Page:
Microsoft Flow – Business process flows from a traditional Flow perspective

Recently Microsoft added Business process flows to their Microsoft Flow platform. If you thought that this was just like Flow then you will very quickly find out that it is not.

A bit of background first

As part of Dynamics 365 there is the Process Center.

Within the Process Center you can maintain processes within Dynamics 365.

By clicking on one of the process links you get to the process maintenance screen.

This is where you can add steps to your flow in Dynamics 365

For my Flow followers a quick overview of what this gives to us in Dynamics 365. In the below screenshot you can see the green section that shows the different stages in a process related to leads.

This green section is where users are guided to fill in certain bits of data. The matching process for the above lead is shown below. The 4 blue stages match the green process stages within my Lead.

For each bit of data that I want the user to supply a Data step has been added so that the right data is collected at the right time.

Then as the lead goes through the qualification process and it is be turned into an opportunity. The process can move along to its next stage.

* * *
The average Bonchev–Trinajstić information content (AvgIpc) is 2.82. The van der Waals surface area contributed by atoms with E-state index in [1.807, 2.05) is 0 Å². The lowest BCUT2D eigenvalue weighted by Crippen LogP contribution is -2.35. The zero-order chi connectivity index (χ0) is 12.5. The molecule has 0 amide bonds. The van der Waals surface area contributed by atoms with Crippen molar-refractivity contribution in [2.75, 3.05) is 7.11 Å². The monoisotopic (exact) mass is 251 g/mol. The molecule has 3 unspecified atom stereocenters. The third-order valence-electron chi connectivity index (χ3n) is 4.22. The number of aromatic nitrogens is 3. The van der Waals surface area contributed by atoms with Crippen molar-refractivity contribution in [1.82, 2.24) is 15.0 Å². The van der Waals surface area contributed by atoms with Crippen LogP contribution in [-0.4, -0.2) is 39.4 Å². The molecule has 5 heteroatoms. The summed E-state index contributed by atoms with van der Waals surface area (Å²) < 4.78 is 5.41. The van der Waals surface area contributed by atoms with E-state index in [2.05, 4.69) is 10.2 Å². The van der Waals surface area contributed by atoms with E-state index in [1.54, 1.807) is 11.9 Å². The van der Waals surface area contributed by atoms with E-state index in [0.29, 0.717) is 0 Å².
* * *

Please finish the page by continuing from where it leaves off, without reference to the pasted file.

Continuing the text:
This is where the Business Process Flows  are very different from the My Flows and the Team Flows. With the Business Process Flow a user is guided through a data entry process within Dynamics 365 where the other Flows are automating steps and integrating with any data you can find within your business.

Dynamics 365 connector

Now if we look at the Dynamics 365 connector within Flow we will find all the triggers and actions that we may want to use to automate things within Dynamics 365.

Having started to look at the triggers and actions in the connector, I’m thinking about how should we position the two ‘competing’ flow solutions. Or are they just competing in name?

In my opinion automating processes are most likely done within Flow.  Where the guiding data entry is done within the Business Process Flows.

This of course could also help the often missing ‘user interaction’ options in  Flow where we have used SharePoint, MS Forms or any other place where we can store data. Hopefully with the Business Process Flows moving into the Flow product the distance between SharePointers and CRMers will reduce and we can benefit from the best of both.

 

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Categories:Dynamics 365, Flow, Microsoft Flow, Office 365

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  1. Microsoft Flow – Business Process Flows from a traditional CRM perspective - Microsoft Dynamics 365 Community
  2. Microsoft Flow – Business Process Flows from a traditional CRM perspective – Dynamics365Blogs
  3. Microsoft Flow – Free, P1 or P2 licences? – SharePains

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